Facts About Our Work in Saint Vincent
Food For The Poor (FFTP) partners with the Diocese of Kingstown, which has been in operation for 28 years in St. Vincent. FFTP also provides aid through Gifts In Kind.
In 2021, FFTP shipped 18 containers or essential goods to St. Vincent, including nonperishable food, medical and pharmaceutical supplies, generators, mattresses and assorted canned food.
The charity responded immediately with aid after the first eruption of La Soufrière on the northern tip of the island on April 9, 2021. A series of eruptions continued over the next few weeks that blanketed buildings and cars with a thick layer of ash and forced thousands of residents to evacuate.
About 20,000 people were forced to evacuate their homes, with 12,000 taking refuge in a mix of government-run or private shelters, or staying with family or friends.
Relief items sent included cleaning supplies, goggles and masks, hard hats, personal hygiene items, medical supplies, food and clothing.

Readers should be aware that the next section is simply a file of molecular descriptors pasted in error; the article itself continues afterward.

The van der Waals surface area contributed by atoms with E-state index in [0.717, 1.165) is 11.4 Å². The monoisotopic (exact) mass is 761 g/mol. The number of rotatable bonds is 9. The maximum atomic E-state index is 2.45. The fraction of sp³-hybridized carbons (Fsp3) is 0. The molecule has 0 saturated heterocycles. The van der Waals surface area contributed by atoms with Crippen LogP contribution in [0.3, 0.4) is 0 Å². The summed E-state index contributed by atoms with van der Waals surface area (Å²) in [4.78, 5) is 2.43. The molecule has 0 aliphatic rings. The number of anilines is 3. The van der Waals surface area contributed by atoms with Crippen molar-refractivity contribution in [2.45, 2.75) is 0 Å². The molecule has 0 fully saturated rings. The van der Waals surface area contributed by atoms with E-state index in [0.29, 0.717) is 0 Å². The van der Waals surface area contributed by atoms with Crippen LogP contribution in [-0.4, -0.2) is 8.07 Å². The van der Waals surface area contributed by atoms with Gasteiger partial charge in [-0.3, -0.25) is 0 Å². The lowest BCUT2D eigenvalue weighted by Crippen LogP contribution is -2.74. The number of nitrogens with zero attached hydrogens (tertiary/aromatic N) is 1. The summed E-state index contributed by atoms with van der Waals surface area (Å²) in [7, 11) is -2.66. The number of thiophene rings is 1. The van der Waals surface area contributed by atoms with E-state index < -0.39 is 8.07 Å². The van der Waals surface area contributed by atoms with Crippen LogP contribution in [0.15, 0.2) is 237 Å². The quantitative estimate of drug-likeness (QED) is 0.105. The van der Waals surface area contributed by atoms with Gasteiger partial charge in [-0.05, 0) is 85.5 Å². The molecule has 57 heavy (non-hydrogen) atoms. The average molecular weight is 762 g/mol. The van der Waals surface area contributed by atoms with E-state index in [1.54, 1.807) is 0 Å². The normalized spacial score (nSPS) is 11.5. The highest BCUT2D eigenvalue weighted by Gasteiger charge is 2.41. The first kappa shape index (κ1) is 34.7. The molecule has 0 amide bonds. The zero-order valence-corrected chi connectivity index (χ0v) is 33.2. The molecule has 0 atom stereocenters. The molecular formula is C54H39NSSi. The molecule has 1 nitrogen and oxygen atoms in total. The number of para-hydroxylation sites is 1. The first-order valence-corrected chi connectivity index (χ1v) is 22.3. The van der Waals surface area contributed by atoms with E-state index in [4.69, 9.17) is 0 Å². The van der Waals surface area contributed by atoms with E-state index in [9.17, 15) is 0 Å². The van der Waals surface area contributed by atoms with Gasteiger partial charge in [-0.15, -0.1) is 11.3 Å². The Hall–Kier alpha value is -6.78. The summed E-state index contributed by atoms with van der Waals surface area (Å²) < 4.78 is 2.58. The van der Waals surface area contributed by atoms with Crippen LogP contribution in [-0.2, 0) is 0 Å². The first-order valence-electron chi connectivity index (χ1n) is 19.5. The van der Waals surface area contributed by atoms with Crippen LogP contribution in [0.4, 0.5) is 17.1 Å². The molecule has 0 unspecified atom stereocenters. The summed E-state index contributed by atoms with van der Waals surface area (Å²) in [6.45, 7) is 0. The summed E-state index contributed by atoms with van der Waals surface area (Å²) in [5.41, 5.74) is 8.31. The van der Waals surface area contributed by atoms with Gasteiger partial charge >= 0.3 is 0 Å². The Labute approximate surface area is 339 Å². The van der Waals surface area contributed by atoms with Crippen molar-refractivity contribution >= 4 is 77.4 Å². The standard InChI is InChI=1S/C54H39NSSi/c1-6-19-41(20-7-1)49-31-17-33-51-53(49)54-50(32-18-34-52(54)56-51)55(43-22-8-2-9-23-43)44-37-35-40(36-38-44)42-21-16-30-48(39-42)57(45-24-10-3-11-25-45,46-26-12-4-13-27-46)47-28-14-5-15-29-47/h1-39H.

The charity also purchased cleaning supplies that were shipped to St. Vincent and Barbados, both of which were affected by ash.
Shortly after the eruption, the charity airfreighted a disaster relief kit to Barbados, and those goods, along with relief items from FFTP’s partners in Trinidad and Tobago, Grenada and St. Lucia, were shipped to the island of St. Vincent and are being distributed by the Catholic Diocese of Kingstown.
Banana production employs 60 percent of the workforce and accounts for 50 percent of merchandise exports in St. Vincent and the Grenadines, with an emphasis on the main island of St. Vincent. Such reliance on one crop has made the economy vulnerable to fluctuations in banana prices and reduced European Union trade preferences. To combat these vulnerabilities, the government of St. Vincent and the Grenadines is focused on diversifying its economy away from its reliance on bananas.
This eastern Caribbean country consists of volcanic St. Vincent Island and the Grenadines, 32 smaller islands and cays. With a population of more than 101,000 people, St. Vincent is hilly with rich volcanic soils, and its volcano, Soufrière, last erupted in 1979, the year of independence from Britain. Two hydroelectric plants help power Saint Vincent’s diversifying economy, dependent in part on exports of bananas and arrowroot, valuable as a starch in carbonless copy paper. Tourism is of growing importance. Founded in 1765, the oldest botanical gardens in the Western Hemisphere are located in St. Vincent and the Grenadines. The language is English, and Protestantism is the largest religion. The currency is the Eastern Caribbean dollar and the GDP per capita is $12,100.